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Blackfoot school board admits secret payouts to former supt, open meeting law violations

The Idaho Falls Post Register reports that the school board in Blackfoot agreed in April to a $210,000 contract buyout with the district's former superintendent, then took steps to keep the payments secret, according to documents the district released under a court order Monday. The documents were made public pursuant to an open records lawsuit filed by former teacher Joyce Bingham and the Post Register newspaper. To ensure no one found out about the deal, the board tried to hide the document in Crane's personnel file, the newspaper reported, a move 6th District Judge David Nye rejected. The board also admitted twice violating the Idaho Open Meeting Law, publicly apologized for the violation and promised to seek training in open meeting law compliance from the Idaho Attorney General’s office or the Bingham County Prosecuting Attorney’s Office. Click below for a full report from the AP and the Post Register.


Records show Blackfoot board tried to hide payout


BLACKFOOT, Idaho (AP) — The school board in Blackfoot agreed in April to a $210,000 contract buyout with the district's former superintendent then took steps to keep the payments secret, according to documents the district released under a court order Monday.

The Blackfoot School District 55 released a separation agreement and other records as part of an open records lawsuit filed by former teacher Joyce Bingham and the Post Register in Idaho Falls.

Last week, Sixth District Judge David Nye ruled in favor of Bingham and the newspaper and ordered the district to make public documents related to the separation agreement reached in April with then-superintendent Scott Crane. The records show the board agreed to make two payments of $105,428 to Crane for the remaining two years of his contract.

Crane retired June 30, then days later the district made the first payment to an unnamed recipient. He is now working for the Grand County School District in Moab, Utah. The second payment is scheduled for July 2013. As part of the separation deal, the board and Crane entered a separate nondisclosure agreement to hide the payout.

To ensure no one found out about the deal, the board tried to hide the document in Crane's personnel file, which is protected by state statute.

Nye rejected the notion the agreement should be withheld from public review simply because the board stashed it in Crane's personnel file.

Attorney Jared Harris, who represented Bingham, said the documents released Monday vindicate the lawsuit and send a message about government accountability.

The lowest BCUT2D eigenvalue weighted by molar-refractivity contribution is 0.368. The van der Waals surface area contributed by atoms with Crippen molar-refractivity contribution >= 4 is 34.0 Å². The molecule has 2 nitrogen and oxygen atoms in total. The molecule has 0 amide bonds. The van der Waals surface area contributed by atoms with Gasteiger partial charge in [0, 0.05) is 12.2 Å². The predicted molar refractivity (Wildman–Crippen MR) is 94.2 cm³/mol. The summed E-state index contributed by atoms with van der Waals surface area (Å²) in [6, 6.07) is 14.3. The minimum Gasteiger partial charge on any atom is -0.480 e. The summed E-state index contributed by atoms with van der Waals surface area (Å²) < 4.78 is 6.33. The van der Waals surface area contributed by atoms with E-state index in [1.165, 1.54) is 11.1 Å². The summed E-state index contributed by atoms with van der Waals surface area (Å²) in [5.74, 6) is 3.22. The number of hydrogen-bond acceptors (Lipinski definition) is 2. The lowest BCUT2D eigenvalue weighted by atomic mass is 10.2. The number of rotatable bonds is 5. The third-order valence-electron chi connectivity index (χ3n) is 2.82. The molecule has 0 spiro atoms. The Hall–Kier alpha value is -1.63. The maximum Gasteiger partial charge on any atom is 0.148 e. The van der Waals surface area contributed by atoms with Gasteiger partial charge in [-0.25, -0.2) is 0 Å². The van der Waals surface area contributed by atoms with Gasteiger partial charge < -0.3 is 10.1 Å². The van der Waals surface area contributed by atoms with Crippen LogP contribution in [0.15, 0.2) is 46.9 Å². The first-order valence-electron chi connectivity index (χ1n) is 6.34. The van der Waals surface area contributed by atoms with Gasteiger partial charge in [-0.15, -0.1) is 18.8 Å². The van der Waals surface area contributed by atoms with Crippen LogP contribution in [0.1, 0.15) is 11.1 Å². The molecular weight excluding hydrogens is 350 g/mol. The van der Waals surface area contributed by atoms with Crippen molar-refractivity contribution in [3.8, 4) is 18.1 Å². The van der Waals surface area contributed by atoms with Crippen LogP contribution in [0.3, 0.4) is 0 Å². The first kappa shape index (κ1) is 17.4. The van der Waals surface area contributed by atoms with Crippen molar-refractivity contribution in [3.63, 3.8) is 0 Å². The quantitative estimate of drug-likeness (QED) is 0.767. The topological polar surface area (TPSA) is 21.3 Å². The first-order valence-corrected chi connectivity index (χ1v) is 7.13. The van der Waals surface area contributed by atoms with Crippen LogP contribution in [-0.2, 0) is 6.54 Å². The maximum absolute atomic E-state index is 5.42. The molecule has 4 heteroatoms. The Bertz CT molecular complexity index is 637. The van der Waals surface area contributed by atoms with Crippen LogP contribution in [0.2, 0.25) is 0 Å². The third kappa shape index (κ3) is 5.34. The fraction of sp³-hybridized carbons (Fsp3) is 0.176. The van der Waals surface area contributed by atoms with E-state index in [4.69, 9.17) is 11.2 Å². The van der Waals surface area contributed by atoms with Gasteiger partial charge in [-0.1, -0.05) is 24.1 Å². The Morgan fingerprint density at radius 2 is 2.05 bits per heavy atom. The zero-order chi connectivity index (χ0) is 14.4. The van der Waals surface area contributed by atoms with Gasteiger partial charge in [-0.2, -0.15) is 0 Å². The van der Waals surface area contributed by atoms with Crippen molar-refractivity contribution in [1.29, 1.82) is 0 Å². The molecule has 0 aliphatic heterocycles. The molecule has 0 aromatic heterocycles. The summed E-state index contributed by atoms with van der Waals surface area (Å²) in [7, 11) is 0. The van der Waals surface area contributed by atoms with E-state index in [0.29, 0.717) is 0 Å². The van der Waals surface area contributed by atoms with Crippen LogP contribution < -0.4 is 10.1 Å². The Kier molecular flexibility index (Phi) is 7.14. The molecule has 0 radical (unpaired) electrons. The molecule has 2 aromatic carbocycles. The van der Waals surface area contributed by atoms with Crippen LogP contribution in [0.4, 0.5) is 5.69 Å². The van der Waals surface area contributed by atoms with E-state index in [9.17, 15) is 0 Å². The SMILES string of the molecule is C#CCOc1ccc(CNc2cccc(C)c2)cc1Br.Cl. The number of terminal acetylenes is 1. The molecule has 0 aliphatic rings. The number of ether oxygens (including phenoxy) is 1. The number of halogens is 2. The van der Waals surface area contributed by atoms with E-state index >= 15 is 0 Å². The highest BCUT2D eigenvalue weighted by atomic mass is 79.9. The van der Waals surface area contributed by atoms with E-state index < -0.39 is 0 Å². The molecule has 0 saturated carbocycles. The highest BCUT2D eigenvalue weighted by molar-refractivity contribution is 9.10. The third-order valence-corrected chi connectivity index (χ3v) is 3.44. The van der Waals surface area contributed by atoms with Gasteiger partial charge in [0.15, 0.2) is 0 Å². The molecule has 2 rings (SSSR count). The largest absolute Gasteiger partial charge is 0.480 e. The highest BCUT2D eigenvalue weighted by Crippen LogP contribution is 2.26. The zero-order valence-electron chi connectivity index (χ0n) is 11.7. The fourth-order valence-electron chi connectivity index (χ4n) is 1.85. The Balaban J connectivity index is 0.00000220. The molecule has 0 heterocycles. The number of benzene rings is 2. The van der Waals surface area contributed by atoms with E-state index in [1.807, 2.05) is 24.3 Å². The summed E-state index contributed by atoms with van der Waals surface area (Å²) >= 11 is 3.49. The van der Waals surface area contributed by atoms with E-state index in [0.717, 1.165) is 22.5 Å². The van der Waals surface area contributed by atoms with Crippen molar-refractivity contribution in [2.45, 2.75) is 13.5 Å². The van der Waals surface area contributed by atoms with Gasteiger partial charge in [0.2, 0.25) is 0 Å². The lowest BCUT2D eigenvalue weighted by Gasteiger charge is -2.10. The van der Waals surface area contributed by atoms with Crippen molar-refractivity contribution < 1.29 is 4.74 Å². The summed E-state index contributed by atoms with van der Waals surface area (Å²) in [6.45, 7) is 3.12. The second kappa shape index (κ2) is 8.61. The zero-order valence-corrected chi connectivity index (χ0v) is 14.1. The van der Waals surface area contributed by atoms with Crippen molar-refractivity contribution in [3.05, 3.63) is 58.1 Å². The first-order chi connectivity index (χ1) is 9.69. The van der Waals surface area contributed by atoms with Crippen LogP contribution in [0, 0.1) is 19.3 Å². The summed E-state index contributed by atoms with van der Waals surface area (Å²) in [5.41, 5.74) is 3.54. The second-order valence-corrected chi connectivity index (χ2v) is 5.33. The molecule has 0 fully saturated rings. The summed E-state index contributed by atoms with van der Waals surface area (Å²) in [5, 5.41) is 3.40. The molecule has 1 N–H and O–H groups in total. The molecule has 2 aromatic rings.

“When an entity is using public funds they should disclose the use of the public funds,” Harris said Monday. “The School Board hid its disclosure in every way possible. That's not right.”

The board of trustees on Monday also admitted to breaking Idaho open meeting law twice while drafting the separation agreement. In its lawsuit, the Post Register's attorney also raised concerns that the board had violated the state's government sunshine laws.

“After consulting with our legal counsel, we find that we did err … and got into a discussion that we shouldn't have had,” board Chairman Scott Reese told the Post Register.

The first open meeting violation occurred March 13 during an executive session called to discuss complaints about a board trustee allegedly misusing district traveling expenses. During the meeting, Crane spontaneously announced his decision to leave his position and outlined a plan to do so, district attorney Dale Storer said.

The board's second admitted violation occurred during an April 24 executive session called to discuss the hiring of a new superintendent. During that meeting, the board and Crane executed the separation agreement, Storer said.

Since neither executive session was called to discuss Crane's separation agreement, it is a violation of open meeting law. The law states that a board in executive session must only discuss the topic it adjourned into executive session for. Any additional discussions violate the law.

“These discussions clearly went beyond the scope and purpose of the executive sessions … (and) these meetings did not comply with the open meeting law,” Storer said.

Reese offered a public apology for the violations and promised the board would undergo open meeting law training from the Idaho Attorney General's Office or the Bingham County Prosecuting Attorney's Office.

The open meeting law also requires violators to “cure” the infringement by making a public acknowledgment of the error and by “declaring that all actions taken at or resulting from the meeting in violation … (are) void.”

District 55 has 14 days to decide how to void the actions taken in the executive sessions.

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Betsy Z. Russell covers Idaho news from The Spokesman-Review's bureau in Boise.

Named best state-based political blog in Idaho for 2013 by The Fix

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